At A Glance
Hand-fabricated from thousands of pieces of stainless steel pipe, plate and rods
Rises 34 feet high and weighs more than 3.5 tons
Part of Paine’s “Dendroid” series
In 2015, the Association for Public Art received a grant from the Daniel W. Dietrich II Trust, Inc. to acquire Symbiosis, a masterwork by internationally acclaimed artist Roxy Paine. The shimmering monumental sculpture had been on temporary display in Iroquois Park on the Benjamin Franklin Parkway since June 2014, courtesy of the artist and Marianne Boesky Gallery and with the cooperation of Philadelphia’s Department of Parks & Recreation and the City’s Art Commission. The acquisition enables Symbiosis to remain in Philadelphia and join other significant public artworks.
Hand-fabricated from thousands of pieces of stainless steel pipe, plate, and rods, Symbiosis suggests both ecological and anatomical branching systems.
They evoke arboreal structures, vascular systems, synaptic networks, and industrial pipelines
Rising 34 feet high, the more than 3.5 ton sculpture was created from standard industrial piping that was welded, formed, and polished in the artist’s studio to create two shimmering, interrelated organic forms that both buttress and weigh on one another, referencing the darker aspects of nature and the fierceness of its laws. Symbiosis represents the collision of two dendroids that result in stasis, a questionable relationship that teeters between support and detriment.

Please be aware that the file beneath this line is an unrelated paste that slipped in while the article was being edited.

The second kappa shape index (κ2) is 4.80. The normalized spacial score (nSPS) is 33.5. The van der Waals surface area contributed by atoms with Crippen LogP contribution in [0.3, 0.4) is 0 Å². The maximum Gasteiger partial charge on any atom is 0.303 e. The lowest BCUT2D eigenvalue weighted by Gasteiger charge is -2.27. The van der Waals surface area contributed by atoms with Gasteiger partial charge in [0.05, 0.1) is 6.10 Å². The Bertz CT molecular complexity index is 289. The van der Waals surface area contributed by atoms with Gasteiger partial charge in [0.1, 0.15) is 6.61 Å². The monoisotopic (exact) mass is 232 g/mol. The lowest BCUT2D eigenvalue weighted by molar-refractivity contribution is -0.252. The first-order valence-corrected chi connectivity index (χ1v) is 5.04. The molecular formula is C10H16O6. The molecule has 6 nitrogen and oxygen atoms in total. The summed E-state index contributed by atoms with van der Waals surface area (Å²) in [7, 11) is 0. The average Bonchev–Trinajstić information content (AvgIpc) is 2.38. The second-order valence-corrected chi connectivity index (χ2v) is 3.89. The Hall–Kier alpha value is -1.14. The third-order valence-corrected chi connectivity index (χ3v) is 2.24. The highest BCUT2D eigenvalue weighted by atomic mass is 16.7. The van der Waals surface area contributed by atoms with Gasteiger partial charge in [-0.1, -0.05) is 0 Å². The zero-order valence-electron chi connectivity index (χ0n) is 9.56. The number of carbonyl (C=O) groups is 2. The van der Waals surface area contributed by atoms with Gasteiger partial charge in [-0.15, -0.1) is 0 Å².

Roxy Paine’s work consistently blurs the lines between the natural and artificial. He is known for work that explores the collision of industry and nature, and his series of stainless steel “Dendroid” sculptures are exemplary manifestations of this practice. The “Dendroids,” a term combining “dendron” (Greek for “tree”) and -oid (a suffix meaning “form”), are monumental structures that convey a fusion of industrial and organic forms. They evoke arboreal structures, vascular systems, synaptic networks, and industrial pipelines, interpreting the natural world through a man-made lens. The structures represent search, growth, and the branching of systems that suggest dormant energy and potential, a theme Paine has explored in his work for the last 15 years.
Voices heard in the Museum Without Walls: AUDIO program: Roxy Paine is the artist who created Symbiosis. He is known for work that explores the collision of industry and nature. Tod Williams and Billie Tsien are the architects of the Barnes Foundation on the Benjamin Franklin Parkway in Philadelphia. | Segment Producer: Jenny Lawton
Museum Without Walls: AUDIO is the Association for Public Art’s award-winning audio program for Philadelphia’s outdoor sculpture. Available for free by phone, mobile app, or online, the program features more than 150 voices from all walks of life – artists, educators, civic leaders, historians, and those with personal connections to the artworks.